SOUTH LAKE TAHOE, Calif. — Tahoe draws millions of visitors from around the world year-round, especially during the Fourth of July, one of the hottest weekends for Tahoe tourism.
But officials and locals don't want one weekend to cause their town to become a hot spot for the coronavirus. That's why months ago, they canceled the beloved Fourth of July fireworks lake-wide in hopes of preventing crowds from gathering.
Yet, they're already seeing a massive influx of visitors.
"Our population is about 23,000 full-time residents and we'll probably see close to 100,000 people in South Lake Tahoe this weekend," said South Lake Tahoe Mayor Collin.
"Bringing that many people up here just increases the risk and we will have more cases... it'd be dumb to say we won't," said South Lake Tahoe Police Lieutenant Shannon Laney. "We just hope it stays within reason."
► Tune in to ABC10 at 9:30 Saturday night for Elk Grove's fireworks show!
The Tahoe region has extremely limited capacity in their hospitals, around six ICU beds. But Mayor Collin said their medical resources and teams are prepared for an increase whether it's due to COVID-19 or more accidents because of the influx of people.
Having visitors is a fine line for the Tahoe region, as they want to maintain their economy's health - which heavily relies on tourism - while also protecting the physical health of residents and visitors alike.
"We're all susceptible to this disease and we need to respect each other no matter where we're at," said Lake Tahoe Visitors Authority President Carol Chaplin. "[We're recommending visitors] have a good time but respect the fact that we're under mandates just like they are in their hometowns."
Tahoe is a playground for all. Rashad Sayles wanted a break from his hometown of Vallejo and decided to come up to Tahoe with family.
While he said he's maintaining social distancing, he is not wearing a mask.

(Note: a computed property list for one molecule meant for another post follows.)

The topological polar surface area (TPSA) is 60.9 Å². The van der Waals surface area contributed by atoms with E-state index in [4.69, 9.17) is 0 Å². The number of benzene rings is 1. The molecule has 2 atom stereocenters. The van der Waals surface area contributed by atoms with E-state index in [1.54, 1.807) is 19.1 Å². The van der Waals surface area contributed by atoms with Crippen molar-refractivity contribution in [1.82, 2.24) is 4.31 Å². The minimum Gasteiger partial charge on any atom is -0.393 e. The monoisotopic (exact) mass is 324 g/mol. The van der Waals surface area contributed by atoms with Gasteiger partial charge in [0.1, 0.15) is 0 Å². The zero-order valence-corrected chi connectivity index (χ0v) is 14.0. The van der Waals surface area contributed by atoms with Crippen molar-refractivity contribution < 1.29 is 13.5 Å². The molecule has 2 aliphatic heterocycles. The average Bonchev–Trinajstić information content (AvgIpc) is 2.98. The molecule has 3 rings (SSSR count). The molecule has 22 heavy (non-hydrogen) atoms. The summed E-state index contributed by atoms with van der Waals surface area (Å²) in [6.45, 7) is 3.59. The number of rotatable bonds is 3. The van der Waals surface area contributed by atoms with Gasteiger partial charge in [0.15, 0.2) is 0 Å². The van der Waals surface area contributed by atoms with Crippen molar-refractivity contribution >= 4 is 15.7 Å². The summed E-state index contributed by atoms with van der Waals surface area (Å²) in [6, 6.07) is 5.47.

"If I'm going to get it, I'm going to get it," said Sayles.
Sayles isn't alone. Many along the crowded beach fronts are without masks and despite it being alarming for officials, the South Lake Tahoe Police Department said they are focusing on education, rather than enforcement and are will not be issuing citations.
But they are locking down on fireworks and camp fires.
"We've got a lot of wind right now and it's been warm so we've got higher fire danger," said Collin.
Laney said a camp fire ban has been in place since the start of the coronavirus pandemic in order to maintain fire safety.
But it's not just a lack of fireworks and s'mores that will be the only the only changes for this Fourth of July amid the coronavirus pandemic. Boaters are also feeling an impact.
"The Fourth of July is always pretty busy for us, this year is much busier than it usually is," said Alicia Trujillo of the Tahoe Regional Planning Agency.
Trujillo helps head boat inspections for Lake Tahoe. Starting a few years ago, they began inspecting every boat before being launched into the lake in order to ensure no aquatic invasive species got onto the lake and hurt the lake's environment.
But due to the coronavirus, the Tahoe Regional Planning Agency wasn't able to inspect boats until late June, causing an inspection back up.
"When we opened at 8:30 AM [on Friday] there were 60 boats in line," said Trujillo. "People got here really early, camping since 4 AM."
For those waiting in line, Trujillo is encouraging them to clean, drain and dry their boats so the inspection process goes quickly.
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